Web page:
Friday, January 24, 2014

Learning from the 1950s


Who knew that there were people who like to pretend they live in the 1950s? I didn't, but I sure enjoyed this article about them. As for the photos, they made me feel like a child again, visiting a relative's home. What fun!

In the article, the professor who studies and photographs these people made an interesting point:

"A pencil skirt now is the same as a pencil skirt from the 1950’s. The only difference is the one you buy now was probably made in China, and won’t last three washings."

It is this affinity for quality that Ms. Greenburg believes the Rockabilly community, which spans across pockets of people in almost every city, is most attracted to: the 'joyous' design and 'beautiful' functionality of furniture, clothing and ephemera of the Fifties....
"We did not have a disposable “Made in China” culture like we do now. When you bought a toaster, it worked for decades, and it looked good just as long. If it broke, you had it repaired. You did not simply toss it into a landfill and head out to a big box store to buy another. . . Yes, even the toaster was joyous in its design."
 
Isn't that the truth? You didn't hear so much about clutter and hoarding back in those days. People used what they had,  and repaired what was broken because it was worth fixing. Things weren't so cheap physically that you threw them out after three washings, and they weren't so cheap monetarily that you could afford to just keep amassing stuff like we do now.

Makes me wish we could go back to that mindset....but where do you find quality items these days?



Friday, January 17, 2014

The Lure of the Tiny House

This tiny house story made the rounds of the Internet this week. I think it's cute that they recycled Trader Joe's bags, and I like the tin siding idea too. But I think the tiny house trend goes far beyond just "originality and creativity," as the tiny house owner said in the article.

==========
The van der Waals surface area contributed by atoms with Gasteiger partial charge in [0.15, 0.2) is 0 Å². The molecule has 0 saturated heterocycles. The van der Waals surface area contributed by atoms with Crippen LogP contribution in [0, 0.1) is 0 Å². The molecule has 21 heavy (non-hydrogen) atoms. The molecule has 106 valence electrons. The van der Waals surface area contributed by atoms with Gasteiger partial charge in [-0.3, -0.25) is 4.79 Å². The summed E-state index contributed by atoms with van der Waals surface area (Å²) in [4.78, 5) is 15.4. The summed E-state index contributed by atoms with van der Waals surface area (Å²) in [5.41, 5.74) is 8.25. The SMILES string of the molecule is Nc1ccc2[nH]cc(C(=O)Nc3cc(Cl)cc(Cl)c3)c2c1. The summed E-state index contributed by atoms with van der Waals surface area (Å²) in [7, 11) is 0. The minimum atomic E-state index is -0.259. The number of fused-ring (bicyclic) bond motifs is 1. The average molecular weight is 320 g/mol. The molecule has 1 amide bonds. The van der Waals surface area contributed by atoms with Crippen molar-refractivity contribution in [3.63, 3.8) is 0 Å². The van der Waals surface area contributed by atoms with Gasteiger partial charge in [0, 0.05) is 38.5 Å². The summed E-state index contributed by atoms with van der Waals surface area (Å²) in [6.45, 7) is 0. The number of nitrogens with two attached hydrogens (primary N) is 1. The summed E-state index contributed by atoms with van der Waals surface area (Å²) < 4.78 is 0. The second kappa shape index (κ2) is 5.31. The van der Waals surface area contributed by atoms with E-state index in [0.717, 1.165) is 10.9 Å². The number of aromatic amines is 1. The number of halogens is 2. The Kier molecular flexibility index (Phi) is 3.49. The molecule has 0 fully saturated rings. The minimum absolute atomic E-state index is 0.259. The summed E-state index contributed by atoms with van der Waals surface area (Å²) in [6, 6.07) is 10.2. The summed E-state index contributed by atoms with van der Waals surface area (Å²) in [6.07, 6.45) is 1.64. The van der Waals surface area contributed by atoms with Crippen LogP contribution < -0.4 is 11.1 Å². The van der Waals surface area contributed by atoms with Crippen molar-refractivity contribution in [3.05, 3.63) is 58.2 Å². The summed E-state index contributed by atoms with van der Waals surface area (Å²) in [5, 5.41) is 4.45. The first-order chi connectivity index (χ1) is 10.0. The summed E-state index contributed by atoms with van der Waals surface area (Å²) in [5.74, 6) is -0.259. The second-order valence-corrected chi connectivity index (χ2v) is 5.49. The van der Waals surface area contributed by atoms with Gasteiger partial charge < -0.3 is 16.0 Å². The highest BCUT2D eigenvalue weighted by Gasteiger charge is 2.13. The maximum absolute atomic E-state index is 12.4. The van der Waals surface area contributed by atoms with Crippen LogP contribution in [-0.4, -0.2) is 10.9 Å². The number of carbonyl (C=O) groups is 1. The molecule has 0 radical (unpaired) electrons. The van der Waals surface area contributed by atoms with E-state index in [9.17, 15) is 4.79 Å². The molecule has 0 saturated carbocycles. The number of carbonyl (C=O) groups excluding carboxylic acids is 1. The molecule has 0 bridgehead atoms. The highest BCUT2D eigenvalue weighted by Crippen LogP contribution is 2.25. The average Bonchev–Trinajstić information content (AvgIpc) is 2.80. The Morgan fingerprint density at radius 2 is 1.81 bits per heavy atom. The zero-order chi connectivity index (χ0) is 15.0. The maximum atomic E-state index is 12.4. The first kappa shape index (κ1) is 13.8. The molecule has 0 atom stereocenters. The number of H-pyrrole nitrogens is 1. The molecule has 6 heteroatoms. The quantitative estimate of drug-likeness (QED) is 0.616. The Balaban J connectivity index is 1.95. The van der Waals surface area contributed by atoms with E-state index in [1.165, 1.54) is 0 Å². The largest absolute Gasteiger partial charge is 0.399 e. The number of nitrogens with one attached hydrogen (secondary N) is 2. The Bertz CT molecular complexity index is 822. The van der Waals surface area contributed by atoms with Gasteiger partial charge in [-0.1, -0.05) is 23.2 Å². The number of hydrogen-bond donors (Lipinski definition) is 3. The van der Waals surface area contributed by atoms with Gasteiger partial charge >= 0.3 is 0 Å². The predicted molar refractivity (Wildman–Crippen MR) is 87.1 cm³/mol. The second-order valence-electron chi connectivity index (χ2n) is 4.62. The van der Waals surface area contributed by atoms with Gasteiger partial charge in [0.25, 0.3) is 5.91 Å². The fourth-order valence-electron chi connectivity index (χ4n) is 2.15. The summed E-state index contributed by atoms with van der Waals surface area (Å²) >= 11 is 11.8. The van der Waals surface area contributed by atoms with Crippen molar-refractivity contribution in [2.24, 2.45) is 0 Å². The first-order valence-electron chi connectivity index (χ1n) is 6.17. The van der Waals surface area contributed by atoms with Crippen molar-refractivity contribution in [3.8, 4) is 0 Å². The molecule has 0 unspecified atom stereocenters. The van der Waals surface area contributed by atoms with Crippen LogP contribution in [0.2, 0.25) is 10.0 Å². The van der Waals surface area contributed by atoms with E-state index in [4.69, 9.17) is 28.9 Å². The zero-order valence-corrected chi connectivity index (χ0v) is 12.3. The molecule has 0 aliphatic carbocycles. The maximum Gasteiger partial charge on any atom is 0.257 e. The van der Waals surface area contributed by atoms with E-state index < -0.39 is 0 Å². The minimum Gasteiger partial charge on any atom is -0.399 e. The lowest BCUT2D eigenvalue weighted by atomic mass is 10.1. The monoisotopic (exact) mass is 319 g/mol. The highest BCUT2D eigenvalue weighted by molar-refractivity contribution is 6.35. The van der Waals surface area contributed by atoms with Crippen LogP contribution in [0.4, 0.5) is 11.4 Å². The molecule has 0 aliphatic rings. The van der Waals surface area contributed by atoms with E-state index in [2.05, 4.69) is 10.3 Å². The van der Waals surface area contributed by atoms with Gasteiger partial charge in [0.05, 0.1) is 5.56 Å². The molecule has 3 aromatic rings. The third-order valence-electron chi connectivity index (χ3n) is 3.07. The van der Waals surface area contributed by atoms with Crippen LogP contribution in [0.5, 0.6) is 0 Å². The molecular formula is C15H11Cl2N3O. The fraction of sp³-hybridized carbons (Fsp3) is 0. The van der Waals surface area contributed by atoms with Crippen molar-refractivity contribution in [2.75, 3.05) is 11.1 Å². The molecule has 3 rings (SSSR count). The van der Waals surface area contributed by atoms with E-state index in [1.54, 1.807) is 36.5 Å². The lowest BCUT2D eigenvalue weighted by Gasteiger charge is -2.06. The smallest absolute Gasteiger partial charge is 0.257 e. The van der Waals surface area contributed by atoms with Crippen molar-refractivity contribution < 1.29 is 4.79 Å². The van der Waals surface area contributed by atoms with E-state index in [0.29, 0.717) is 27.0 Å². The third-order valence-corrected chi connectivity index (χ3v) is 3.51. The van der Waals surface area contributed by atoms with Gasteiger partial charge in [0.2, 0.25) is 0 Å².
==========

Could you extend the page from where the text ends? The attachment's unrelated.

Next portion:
The economy is surely a factor; many people just can't afford a house and all the bills that come with it, and after this many years, it's hard to find optimism that things will improve soon. So a tiny house is something they can actually own outright and even move around.

But another factor looms large: those of us who have done the big house thing know that it fills up! It fills up so darn fast. And if you have kids, it fills up faster than you can believe.

And when you're busy (and who isn't?), there isn't much time to clear out all the stuff that a big house attracts, so the problem just grows and grows until you're forced to do something about it (or you end up on that "Hoarders" tv show......).

A tiny house, or even a small house, limits you because it's like a small box: you can only fit so much into it. You won't ever be overwhelmed by three stories of clutter (as I once was) in a tiny house. That concept is very attractive to many people, especially those who have experienced clutter overload. Also, many of us of a certain age (50+) are so done with the accumulation phase of our lives; we now prefer experiences to possessions.

Personally, I couldn't live in a tiny house because I'm claustrophobic; just the sight of their tiny bathrooms and sleeping lofts forces me to take a deep breath. But a small house? Oh, my, I may miss my big house at times, but I sure do love my little house.

Thursday, January 9, 2014

Excerpt From My New Book




Going through a parent’s estate is a minefield for families. At a time when family members are at their most emotional and vulnerable, they have to make decisions that can cause all sorts of dissension and stress… unless their late parent left specific instructions regarding who gets their belongings. In the majority of cases, that didn’t happen.
              
So most families have the job of fairly and amicably working out who gets what. There are some good procedures for doing this, and we’ll get to them in a moment. But first, let’s look at some of the bombs that may go off as we tiptoe our way through this minefield:

Greed: Unfortunately, death triggers the greed gene in some people. You may be surprised at who gets greedy amongst your own clan. It might even be you.

Denial: One of the stages of grief, denial during the disposition of the estate takes the form of someone not wanting to disturb the estate: not now or next week, or ever. (Afterwards, this person often wants to take home all the trash and everything else no one wants, in an effort to “save what’s left of the estate.”)

Control: One or more family members try to take control of the proceedings, even if they have no claim for doing so.

Laziness: As the scope of the job becomes apparent, some family members decide they’re not up for it, and leave. But they’ll expect checks for their share of the proceeds just the same. In a similar vein, it’s often a family member who can’t or won’t go through the estate (or research, sell and ship any of it) that thinks it’s all too valuable to just give away.